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"Itís time women stop harming themselves with bras.
Bras are assault by proxy."

                                                                                                    Soma Grismaijer

My #MeToo Moment With My Bra
by Soma Grismaijer

 

Is being forced to wear a bra sexual assault?

Most women hate their bras. They pinch, bind, constrict, and irritate. They can also cause breast pain, cysts, and cancer. And yet, we women are supposed to wear them in public, suppressing our discomfort to conform with standards of beauty and propriety.

Who makes those standards? Men do. Who suffers from those standards? Women do.

If itís wrong for a man to squeeze your breasts without your permission, then why is it right when bras do it? 

Bras are an extension of male dominance over women. Instead of a man squeezing and foundling a womanís breasts, the bra does it for him.

If the world were run by women, there would be no bras, and there would be low rates of breast cancer.

I have been working on the link between breast cancer and bras for over 25 years, after discovering a lump in my breast. I have always been healthy, and the lump was a shock, especially since I was pregnant at the time. I was also in Fiji doing fieldwork with my husband, and we had recently had an epiphany about bras that changed our lives, and saved my breasts.

We were on a remote island in Fiji where there were no bras. A teenage girl saw me hanging bras on the line to dry and she asked me why I wore one. I explained that most women in my culture wear bras, but couldnít really tell her why. She took a bra and examined it. ďIsnít it tightĒ she asked? I said I suppose it is, but you get used to it.

After discovering the lump, we returned to the US deeply horrified that I might have breast cancer. I took off my bra and looked at my breasts. What could I have done to cause this, I wondered. I then noticed the typical red marks and indentations in my skin left by my bra. Constriction! Could tight bras be the cause of breast disease, including cancer?

I immediately stopped wearing bras, and my lump slowly disappeared. Meanwhile, we began the worldís first study into the bra-cancer link. We discovered that bras are a leading cause of breast cancer. They are also the main reason why millions of bra-using women experience breast pain and cysts. 

But try telling that to a culture where bras are a foundation of fashion. One million bras are sold per day in the US alone. Making womenís breasts more fashionable is a major market. And so is detecting and treating breast cancer.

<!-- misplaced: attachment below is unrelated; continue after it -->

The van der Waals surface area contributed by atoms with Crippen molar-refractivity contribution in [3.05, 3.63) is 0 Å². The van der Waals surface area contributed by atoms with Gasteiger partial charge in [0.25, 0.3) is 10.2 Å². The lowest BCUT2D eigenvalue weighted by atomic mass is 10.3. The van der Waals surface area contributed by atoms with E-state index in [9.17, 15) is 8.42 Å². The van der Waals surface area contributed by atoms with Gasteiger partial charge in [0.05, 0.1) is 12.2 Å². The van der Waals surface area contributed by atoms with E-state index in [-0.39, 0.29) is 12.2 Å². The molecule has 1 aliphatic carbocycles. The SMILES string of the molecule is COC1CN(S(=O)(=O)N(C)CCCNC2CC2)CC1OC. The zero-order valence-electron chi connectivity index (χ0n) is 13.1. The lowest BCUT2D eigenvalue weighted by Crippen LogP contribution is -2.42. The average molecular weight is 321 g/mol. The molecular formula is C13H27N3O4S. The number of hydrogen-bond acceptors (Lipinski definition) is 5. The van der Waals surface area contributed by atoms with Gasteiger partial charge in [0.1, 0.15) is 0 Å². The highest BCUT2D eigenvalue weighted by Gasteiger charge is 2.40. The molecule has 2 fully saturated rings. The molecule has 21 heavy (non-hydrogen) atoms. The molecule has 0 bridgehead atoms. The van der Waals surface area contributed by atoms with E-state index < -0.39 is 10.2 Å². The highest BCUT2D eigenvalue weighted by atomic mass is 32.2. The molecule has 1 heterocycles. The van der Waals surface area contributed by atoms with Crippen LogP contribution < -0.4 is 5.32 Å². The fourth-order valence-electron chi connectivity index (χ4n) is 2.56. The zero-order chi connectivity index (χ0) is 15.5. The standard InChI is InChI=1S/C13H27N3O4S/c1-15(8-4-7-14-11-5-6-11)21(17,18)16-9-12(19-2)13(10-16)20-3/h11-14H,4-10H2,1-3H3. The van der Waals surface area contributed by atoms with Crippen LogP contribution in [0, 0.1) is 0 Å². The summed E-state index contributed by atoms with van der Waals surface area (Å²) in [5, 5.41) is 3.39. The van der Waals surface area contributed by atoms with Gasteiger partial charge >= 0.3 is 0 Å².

You might think that women have a choice not to wear a bra. Technically, they do. Practically, they donít.

I have met many women who wish they could be bra-free, but who felt that they couldnít in todayís society. They feel they will be judged as being sluts, or will be leered at for having, God forbid, their nipples showing through their blouse. They fear sexual assault without a bra. So they keep wearing them, despite the pain.

But wearing bras does not stop the assault from men. If anything, bras are advertisements for sex. What do you think Victoriaís Secret models are modeling?

Letís face it. Bras are an integral part of a culture where women are considered sex objects. Women will dress as the male-dominated fashion industry tells them, and display their bodies in the shape-shifting garments that please the designers, and titillates menís fantasies. Sometimes, men will act on those fantasies, especially if they have powerful positions over women. Sexualizing women leads to sexual assault.

When women wear bras, they are sexually assaulting themselves. Whether a woman wears a bra for modesty or sex appeal, the culture wants breasts in bras. Never mind the health hazards and discomfort.

Itís time women stop harming themselves with bras. Bras are assault by proxy. We must say no, not only to the groping and assault by men, but to the assault we make on ourselves with the clothing men give us to wear.

To help women make this transition, we have started the International Bra-Free Study (info@brafreestudy.com) . Women around the world are taking off their bras to prevent breast cancer. This empowers women to take control over their breast health, and redefine themselves as women and not objects. 

 

Soma Grismaijer is a medical anthropologist and co-director of the Institute for the Study of Culturogenic Disease, located in Hawaii. Her unique form of applied medical anthropology searches for the cultural/lifestyle causes of disease. Her working assumption is that our bodies were made to be healthy, but our culture and the attitudes and behaviors it instills in us can get in the way of health. By eliminating these causes, the body is allowed to heal. Since most diseases of our time are caused by our culture/lifestyle, this approach has resulted in many original discoveries into the cause, and cure, of many common diseases.

It also makes prevention possible by eliminating adverse lifestyle practices. Soma works with her co-researcher and husband, Sydney Ross Singer, and is co-author of several groundbreaking health books, including the acclaimed book, Dressed To Kill: The Link Between Breast Cancer and Bras - Second Edition  (SquareOne, 2018). Soma Grismaijer and Sydney Ross Singer can be reached at the Institute for the Study of Culturogenic Disease, P.O. Box 1880, Pahoa, Hawaii 96778 (808) 935-5563. Also visit their websites BrasAndBreastCancer.org and BraFreeStudy.org.

 


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